There’s a reason Russia’s wars “always start with disaster”, says Edward Luttwak in UnHerd. The autocrats who rule – from the Tsars to Joseph Stalin and Vladimir Putin – appoint “obedient toadies” to command their forces. Take Putin’s “out-of-his-depth” defence minister Sergei Shoigu, an engineering graduate who dodged military service: his rapid promotion is down to “uncritical loyalty” rather than any martial talent. Similarly, chief of staff Valery Gerasimov has no “hands-on combat experience” and prefers vague concepts like “information warfare” to old-fashioned kinetic infantry. It was their combined lack of military understanding that convinced Putin to invade Ukraine with an army of less than 140,000, as opposed to the 800,000 who in 1968 invaded Czechoslovakia, a country one-fifth of the size.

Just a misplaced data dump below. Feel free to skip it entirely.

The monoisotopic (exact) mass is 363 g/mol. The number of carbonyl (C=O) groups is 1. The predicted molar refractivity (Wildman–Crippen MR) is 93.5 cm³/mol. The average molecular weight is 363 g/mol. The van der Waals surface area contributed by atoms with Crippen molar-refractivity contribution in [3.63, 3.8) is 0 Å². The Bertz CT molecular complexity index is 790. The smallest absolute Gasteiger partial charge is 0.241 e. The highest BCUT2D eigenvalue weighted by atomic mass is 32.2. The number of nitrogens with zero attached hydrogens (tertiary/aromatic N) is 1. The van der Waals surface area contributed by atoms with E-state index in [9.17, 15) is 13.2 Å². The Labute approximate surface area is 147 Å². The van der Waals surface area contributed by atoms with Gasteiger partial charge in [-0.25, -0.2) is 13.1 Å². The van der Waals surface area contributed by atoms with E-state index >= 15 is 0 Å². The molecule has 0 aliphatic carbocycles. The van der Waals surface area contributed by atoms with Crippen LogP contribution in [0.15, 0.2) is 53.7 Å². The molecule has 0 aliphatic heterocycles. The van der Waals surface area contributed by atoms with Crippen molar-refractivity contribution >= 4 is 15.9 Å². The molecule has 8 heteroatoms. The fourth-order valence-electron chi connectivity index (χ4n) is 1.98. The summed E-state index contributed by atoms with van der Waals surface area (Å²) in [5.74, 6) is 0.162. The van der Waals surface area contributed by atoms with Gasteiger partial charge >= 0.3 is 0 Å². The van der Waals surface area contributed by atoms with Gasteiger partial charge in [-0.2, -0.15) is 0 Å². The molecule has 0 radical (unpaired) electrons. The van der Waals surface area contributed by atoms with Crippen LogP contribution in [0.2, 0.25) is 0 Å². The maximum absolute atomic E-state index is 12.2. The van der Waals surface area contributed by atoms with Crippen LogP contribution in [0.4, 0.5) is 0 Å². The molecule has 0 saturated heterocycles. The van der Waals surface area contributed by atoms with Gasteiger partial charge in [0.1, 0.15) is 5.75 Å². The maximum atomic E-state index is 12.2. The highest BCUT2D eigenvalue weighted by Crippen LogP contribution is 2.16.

The usual “Russian remedy” is to shoot the inept officials responsible. Stalin had dozens of generals executed, including his favourite, Grigory Kulik, when the German army smashed Russia’s forces in 1941. They were replaced with talented officers who’d previously been set aside (and in some cases imprisoned and tortured) for not being yes-men. That’s what Wagner boss Yevgeny Prigozhin expected Putin to do with the “pair of failures” Shoigu and Gerasimov – his abortive coup this weekend was the act of a “very talented maverick” to unseat the witless toadies in his way. Stalin relished such competition. Even at the end of the war in 1945 he made Marshals Georgy Zhukov and Ivan Konev “race one another” to Berlin with their separate armies. But Putin is no Stalin. At heart, he is still “the bureaucrat he has always been”. Prigozhin may be “captured or killed” in the coming days, but he was right. Unless Putin sacks Shoigu and Gerasimov, “he will have to abandon the war that has become Russia’s misfortune”.